The work of Vlado Kristl ranges from design and painting to animation, film, and even poetry, stylistically and philosophically engaging with many of the most significant artistic and political developments of the twentieth century.
Versatility is a common trait for many Croatian artists, directors, and other creative personalities, and Kristl is clearly no exception. Independent curator Branka Benčić agrees.
“We find his practice very disparate and therefore intriguing, showing Kristl’s multiple talents,” she notes. “Throughout his work, Kristl has explored different languages of art, exploring a variety of possibilities for artistic expression, from geometric abstraction to monochrome, materialist abstract paintings; animated, short, experimental films; and also poetry. Such diversity, working [in] the invisible, marginal field, [and] the absence of mainstream conformity is his legacy.”
According to Benčić, it is important to recognize the context of Kristl’s work, which was in large part created during a period of significant cultural and political change. “[It] took shape during an important period in the development of not only art and culture, but the formative period of a new socialist state – the former Yugoslavia – after World War II, when the developments in art and architecture in Croatia had an important role,” she explains.
“And Kristl took part in many layers of such processes, as a pioneer of abstract art and animation, [such as the] geometric abstraction from his early work (Compositions) in the context of Exat 51, which stands for ‘experimental atelier,’ and the development of the Zagreb School of Animation.”
Kristl is perhaps best remembered for his highly experimental animation Don Kihot (Don Quixote), inspired by Cervantes’ epic novel of the same name. The 1961 film, featuring abstract, geometric characters (an elongated, white rectangle with linear limbs and an unruly shock of black hair represents the wandering protagonist) and a jarring soundtrack of whistling, clanging, and mechanical whirring, won first prize at the International Short Film Festival Oberhausen in 1962. Today, it is thought to be the most radical Croatian animation of its time.
But Kristl’s artistic career began much earlier, when he worked as a designer and cartoonist for a partisan newspaper, and later began painting boldly colored abstract compositions in association with the Exat 51 group. Always evolving as an artist and perceptive of changing currents on the international art scene, Kristl’s style began to change again toward the late 1950s. Benčić sees the paintings produced during this period as some of Kristl’s most significant work, as they mark the transition between his involvement with Exat 51 and his film career.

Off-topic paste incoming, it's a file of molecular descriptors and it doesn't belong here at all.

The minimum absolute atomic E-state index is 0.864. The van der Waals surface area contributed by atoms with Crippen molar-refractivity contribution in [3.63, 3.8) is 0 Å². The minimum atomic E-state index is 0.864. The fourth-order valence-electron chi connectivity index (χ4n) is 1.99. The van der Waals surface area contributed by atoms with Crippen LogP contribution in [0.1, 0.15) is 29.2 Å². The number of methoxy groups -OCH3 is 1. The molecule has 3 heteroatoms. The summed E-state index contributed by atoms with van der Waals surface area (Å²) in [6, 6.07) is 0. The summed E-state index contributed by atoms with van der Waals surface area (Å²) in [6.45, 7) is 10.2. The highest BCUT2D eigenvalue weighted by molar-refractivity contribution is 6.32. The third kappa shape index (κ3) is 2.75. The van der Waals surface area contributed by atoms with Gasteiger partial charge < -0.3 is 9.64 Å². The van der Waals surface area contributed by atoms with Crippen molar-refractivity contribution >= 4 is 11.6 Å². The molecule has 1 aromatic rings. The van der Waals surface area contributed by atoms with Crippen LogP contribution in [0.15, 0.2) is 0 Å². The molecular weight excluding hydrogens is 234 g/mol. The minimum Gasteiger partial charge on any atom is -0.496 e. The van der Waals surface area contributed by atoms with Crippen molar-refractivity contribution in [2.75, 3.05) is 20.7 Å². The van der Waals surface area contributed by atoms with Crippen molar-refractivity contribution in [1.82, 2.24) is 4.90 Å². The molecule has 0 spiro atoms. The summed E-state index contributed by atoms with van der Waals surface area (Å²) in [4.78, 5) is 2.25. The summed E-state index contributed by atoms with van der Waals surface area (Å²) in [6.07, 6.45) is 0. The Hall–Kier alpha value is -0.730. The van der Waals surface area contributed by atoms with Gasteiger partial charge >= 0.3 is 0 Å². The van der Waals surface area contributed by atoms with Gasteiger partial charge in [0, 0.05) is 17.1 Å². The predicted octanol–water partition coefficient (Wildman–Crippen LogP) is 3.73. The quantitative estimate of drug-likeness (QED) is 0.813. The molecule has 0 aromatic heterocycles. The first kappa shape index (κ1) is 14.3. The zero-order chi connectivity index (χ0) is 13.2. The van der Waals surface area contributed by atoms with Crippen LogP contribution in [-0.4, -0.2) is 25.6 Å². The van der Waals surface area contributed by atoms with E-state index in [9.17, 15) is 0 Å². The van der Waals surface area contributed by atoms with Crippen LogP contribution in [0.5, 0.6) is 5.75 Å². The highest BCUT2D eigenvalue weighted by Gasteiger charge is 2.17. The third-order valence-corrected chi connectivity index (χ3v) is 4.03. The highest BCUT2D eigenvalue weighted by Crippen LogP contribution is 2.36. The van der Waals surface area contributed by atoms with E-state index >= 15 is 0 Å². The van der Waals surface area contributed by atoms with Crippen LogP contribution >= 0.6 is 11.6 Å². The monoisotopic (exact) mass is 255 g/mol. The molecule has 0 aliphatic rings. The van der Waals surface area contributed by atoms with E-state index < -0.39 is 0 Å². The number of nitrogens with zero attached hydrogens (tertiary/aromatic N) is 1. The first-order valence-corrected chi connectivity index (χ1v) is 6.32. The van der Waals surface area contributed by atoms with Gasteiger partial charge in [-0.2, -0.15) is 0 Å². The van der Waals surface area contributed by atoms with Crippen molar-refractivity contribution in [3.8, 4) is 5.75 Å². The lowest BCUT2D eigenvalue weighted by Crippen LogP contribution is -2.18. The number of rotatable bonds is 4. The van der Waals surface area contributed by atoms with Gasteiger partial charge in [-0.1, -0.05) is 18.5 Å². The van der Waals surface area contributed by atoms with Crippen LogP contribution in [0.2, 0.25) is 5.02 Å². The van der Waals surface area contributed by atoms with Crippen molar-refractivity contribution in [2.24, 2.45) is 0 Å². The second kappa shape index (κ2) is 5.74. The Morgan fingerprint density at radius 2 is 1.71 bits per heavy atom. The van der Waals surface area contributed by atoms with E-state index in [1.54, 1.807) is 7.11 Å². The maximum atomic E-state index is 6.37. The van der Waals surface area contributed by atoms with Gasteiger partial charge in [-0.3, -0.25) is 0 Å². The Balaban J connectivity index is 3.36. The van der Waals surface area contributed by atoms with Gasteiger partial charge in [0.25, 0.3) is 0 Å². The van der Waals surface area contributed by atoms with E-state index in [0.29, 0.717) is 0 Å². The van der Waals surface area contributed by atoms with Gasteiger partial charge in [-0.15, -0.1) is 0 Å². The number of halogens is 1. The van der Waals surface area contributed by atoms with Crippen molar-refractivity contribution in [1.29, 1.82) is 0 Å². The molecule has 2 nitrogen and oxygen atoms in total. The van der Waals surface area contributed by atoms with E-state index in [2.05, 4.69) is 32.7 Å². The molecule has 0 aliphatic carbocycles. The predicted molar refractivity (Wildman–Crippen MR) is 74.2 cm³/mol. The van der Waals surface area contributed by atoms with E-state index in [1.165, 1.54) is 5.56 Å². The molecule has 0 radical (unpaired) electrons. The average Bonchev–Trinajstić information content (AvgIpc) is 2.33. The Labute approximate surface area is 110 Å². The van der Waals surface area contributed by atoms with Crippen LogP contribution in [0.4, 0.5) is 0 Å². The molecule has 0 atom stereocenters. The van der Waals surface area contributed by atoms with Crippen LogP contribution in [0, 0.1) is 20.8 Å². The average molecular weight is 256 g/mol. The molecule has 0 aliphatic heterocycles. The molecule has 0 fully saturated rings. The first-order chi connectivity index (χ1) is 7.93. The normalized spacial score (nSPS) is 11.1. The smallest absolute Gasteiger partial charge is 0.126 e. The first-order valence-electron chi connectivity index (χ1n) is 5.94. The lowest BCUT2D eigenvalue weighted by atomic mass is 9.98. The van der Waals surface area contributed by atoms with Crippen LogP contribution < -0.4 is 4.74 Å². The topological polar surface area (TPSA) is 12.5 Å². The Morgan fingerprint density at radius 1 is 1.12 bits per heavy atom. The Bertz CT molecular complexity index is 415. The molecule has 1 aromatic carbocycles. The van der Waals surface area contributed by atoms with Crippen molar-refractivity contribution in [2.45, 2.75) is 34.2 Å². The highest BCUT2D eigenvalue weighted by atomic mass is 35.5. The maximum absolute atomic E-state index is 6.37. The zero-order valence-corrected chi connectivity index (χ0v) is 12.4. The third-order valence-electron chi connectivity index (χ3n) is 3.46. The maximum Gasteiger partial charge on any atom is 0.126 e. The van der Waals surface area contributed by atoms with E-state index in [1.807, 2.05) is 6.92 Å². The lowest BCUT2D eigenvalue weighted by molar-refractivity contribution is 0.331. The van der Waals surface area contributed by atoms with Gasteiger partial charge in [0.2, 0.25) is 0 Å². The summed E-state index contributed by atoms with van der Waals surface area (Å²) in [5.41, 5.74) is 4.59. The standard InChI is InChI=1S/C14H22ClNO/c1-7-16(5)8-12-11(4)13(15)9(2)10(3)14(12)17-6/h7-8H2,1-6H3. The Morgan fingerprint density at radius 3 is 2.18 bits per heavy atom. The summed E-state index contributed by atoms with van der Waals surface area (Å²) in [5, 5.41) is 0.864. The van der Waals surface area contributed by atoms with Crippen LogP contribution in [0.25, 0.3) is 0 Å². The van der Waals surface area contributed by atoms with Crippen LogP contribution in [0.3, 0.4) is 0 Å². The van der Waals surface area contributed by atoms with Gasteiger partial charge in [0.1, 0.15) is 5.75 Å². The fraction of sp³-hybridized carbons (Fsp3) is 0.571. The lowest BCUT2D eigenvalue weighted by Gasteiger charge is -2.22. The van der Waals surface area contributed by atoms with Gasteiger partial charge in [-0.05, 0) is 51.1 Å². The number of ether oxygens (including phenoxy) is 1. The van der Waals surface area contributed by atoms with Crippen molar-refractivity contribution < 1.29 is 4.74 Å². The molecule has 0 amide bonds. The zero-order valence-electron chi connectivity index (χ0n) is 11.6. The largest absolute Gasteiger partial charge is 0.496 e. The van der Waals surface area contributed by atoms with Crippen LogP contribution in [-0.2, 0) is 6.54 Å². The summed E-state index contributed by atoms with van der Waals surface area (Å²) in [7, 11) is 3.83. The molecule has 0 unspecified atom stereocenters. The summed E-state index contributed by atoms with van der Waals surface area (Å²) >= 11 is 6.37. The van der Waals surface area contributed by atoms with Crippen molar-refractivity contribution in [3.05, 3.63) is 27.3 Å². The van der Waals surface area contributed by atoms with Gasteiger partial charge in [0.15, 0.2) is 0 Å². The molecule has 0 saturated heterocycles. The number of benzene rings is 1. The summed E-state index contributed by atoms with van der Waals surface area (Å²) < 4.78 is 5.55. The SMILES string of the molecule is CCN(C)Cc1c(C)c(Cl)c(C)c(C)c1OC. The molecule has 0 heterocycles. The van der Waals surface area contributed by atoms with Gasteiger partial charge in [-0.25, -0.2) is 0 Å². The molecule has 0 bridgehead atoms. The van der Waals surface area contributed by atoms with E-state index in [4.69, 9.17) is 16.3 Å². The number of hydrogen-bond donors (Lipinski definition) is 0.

“The paintings from the series Positives and Negatives [are] iconic pieces in his oeuvre. Those monochrome, abstract, materialist white canvases from 1959 are close to l’art informel and represent a radical artistic language, the poetics of tautology, and emptiness as artistic gestures,” observes Benčić. “They stand between Kristl’s earlier engagement with the group EXAT 51, and his later works in animation and short film.”
Benčić also notes that the short films The General (1962) and Arme Leute (1963), which critiqued the communist regime, are standouts among Kristl’s diverse body of work. “After being censored for inappropriate representation of the political elite in 1962, he moved to Germany, and we are [now] noting his involvement in the Oberhausen Manifesto and New German Cinema,” explains Benčić, adding that recently several films by filmmakers associated with the Oberhausen Manifesto, Kristl included, have been screened internationally.
“It is important that film works by Kristl were made visible as part of such context on an international level,” she notes.
Kristl is recognized in Germany, where he taught for several years at the Hamburg Academy of Fine Arts, for his cinematic work. His experimental films contributed to the development of German new wave film and have been credited with influencing directors such as Fassbinder, Herzog, and Wenders.
Kristl’s contributions to modern and contemporary art and film are still evident in Croatia, as well, though Benčić admits that artists and curators are slowly recontextualizing – and rediscovering – the work of modern Croatian artists such as Kristl.
“Today different artistic practices and the heritage of modernism and conceptual art are being rearticulated and reexamined by new generations of artists, curators, and critics – not only in Croatia, but in the cultural space of the former Yugoslavia and Eastern Europe – offering a view from a different perspective and opening up a new space for interpretation,” says Benčić.
“It is an important process and work by Vlado Kristl is in small, sporadic amounts from time to time presented in that way (film works, a survey exhibition, and book were organized in 2007),” she notes.
“But there is still the need to establish the framework for critical reception and context in which meanings are produced, and hopefully it will be a chance for a substantial overall exploration and contextualization of his wide and diverse artistic production.”
Watch Don Kihot (Don Quixote) 1961 by Vlado Kristl, Zagreb School of Animation
Written by Elaine Ritchel (@elaineritchel)